I’ve invited my best friend Big Joe to be a guest poster on this blog. I’m already very excited by what I see for his first post. I know he will help make DiceMechanic.org a quality site. So without further ado, I give you:
From behind the battlement, or how I stopped throwing rocks and learn to love the players.
So I have been gaming for nigh on 20 years now and for the majority of that time I have been dungeonmaster, gamemaster, storyteller, referree, whatever. I am usually the guy that doesn’t play a character and drops boulders on the other folks at the table. At an early age I formed an adversarial relationship with my players, it seemed like my job was to ruthlessly and efficiently gut and massacre the players as swiftly as possible. Fast forward to my early twenties and I realize “when they die, the game is over!” so I started coddling my players along, over rewarding treasure and xp so the precious story could unfold, although usually my players had become so overpowered that my hand crafted masterminds and potent horrors were childs play. There is a delicate balance that has to be struck between ease of play and reward and it is easy to muff it up.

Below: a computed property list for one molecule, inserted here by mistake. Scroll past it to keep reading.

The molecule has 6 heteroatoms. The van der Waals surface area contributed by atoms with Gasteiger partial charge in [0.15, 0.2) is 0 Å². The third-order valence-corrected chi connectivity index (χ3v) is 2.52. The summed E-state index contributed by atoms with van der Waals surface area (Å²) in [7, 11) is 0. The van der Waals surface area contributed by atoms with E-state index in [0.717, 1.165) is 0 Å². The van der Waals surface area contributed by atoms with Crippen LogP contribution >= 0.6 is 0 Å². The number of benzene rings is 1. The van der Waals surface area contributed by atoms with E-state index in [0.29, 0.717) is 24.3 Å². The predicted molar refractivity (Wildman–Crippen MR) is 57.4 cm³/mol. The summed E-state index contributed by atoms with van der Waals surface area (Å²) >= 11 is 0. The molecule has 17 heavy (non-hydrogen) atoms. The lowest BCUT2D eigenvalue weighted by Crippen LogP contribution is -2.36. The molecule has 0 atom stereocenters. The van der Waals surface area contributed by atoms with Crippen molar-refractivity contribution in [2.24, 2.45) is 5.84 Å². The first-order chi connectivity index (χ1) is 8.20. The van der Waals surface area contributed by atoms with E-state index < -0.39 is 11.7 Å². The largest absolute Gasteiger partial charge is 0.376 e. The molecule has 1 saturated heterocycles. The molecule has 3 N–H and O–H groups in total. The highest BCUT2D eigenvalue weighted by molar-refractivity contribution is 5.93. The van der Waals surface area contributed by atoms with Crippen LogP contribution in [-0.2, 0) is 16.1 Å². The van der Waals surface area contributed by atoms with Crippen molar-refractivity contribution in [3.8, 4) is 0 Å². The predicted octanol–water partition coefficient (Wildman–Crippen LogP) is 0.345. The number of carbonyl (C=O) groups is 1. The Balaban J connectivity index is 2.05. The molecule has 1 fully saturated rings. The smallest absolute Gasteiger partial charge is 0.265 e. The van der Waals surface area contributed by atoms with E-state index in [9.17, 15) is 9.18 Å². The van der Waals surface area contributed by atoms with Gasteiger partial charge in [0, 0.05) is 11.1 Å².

One of my recent DnD 3.5 story arcs left my players with a large estate, moderate income and status in the gentry of the country, where was the motivation for them to sally forth and jack up some baddies? I promptly had them kidnapped and dragged to a foreign land where, upon escaping their captors, they had to learn a new language, a new social structure, and re-equip from almost nothing. It is challenges like these i have found that are just as rewarding as bashing goblins without the tedium of grinding combat. Now I love me a good dungeon crawl, but even I get sick of rolling up initiative for three hours straight.
I will get in depth on different things in subsequent articles, so I want to sum this up by saying your players are helping you realize a vision, they are the threads you are weaving into a tapestry of a story that can span years and worlds, so even though it can be fun to nudge boulders off a cliff onto their pointy heads, don’t do it ALL the time.